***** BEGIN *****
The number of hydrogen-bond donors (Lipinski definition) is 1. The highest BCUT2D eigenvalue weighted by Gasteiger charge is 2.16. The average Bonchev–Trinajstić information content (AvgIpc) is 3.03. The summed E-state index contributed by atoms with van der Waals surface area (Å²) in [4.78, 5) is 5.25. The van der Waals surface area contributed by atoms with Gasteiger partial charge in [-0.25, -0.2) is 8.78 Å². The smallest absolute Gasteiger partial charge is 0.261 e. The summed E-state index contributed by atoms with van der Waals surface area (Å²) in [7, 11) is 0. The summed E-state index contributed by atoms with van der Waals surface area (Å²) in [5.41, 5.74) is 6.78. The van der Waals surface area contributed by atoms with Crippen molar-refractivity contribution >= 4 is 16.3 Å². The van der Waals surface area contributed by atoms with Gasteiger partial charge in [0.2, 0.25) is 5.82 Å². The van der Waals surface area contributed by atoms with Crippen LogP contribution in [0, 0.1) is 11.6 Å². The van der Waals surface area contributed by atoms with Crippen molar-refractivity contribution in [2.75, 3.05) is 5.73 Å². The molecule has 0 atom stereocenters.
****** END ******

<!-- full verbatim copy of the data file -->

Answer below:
The number of hydrogen-bond donors (Lipinski definition) is 1. The highest BCUT2D eigenvalue weighted by Gasteiger charge is 2.16. The average Bonchev–Trinajstić information content (AvgIpc) is 3.03. The summed E-state index contributed by atoms with van der Waals surface area (Å²) in [4.78, 5) is 5.25. The van der Waals surface area contributed by atoms with Gasteiger partial charge in [-0.25, -0.2) is 8.78 Å². The smallest absolute Gasteiger partial charge is 0.261 e. The summed E-state index contributed by atoms with van der Waals surface area (Å²) in [7, 11) is 0. The summed E-state index contributed by atoms with van der Waals surface area (Å²) in [5.41, 5.74) is 6.78. The van der Waals surface area contributed by atoms with Crippen molar-refractivity contribution >= 4 is 16.3 Å². The van der Waals surface area contributed by atoms with Gasteiger partial charge in [0.2, 0.25) is 5.82 Å². The van der Waals surface area contributed by atoms with Crippen LogP contribution in [0, 0.1) is 11.6 Å². The van der Waals surface area contributed by atoms with Crippen molar-refractivity contribution in [2.75, 3.05) is 5.73 Å². The molecule has 0 atom stereocenters.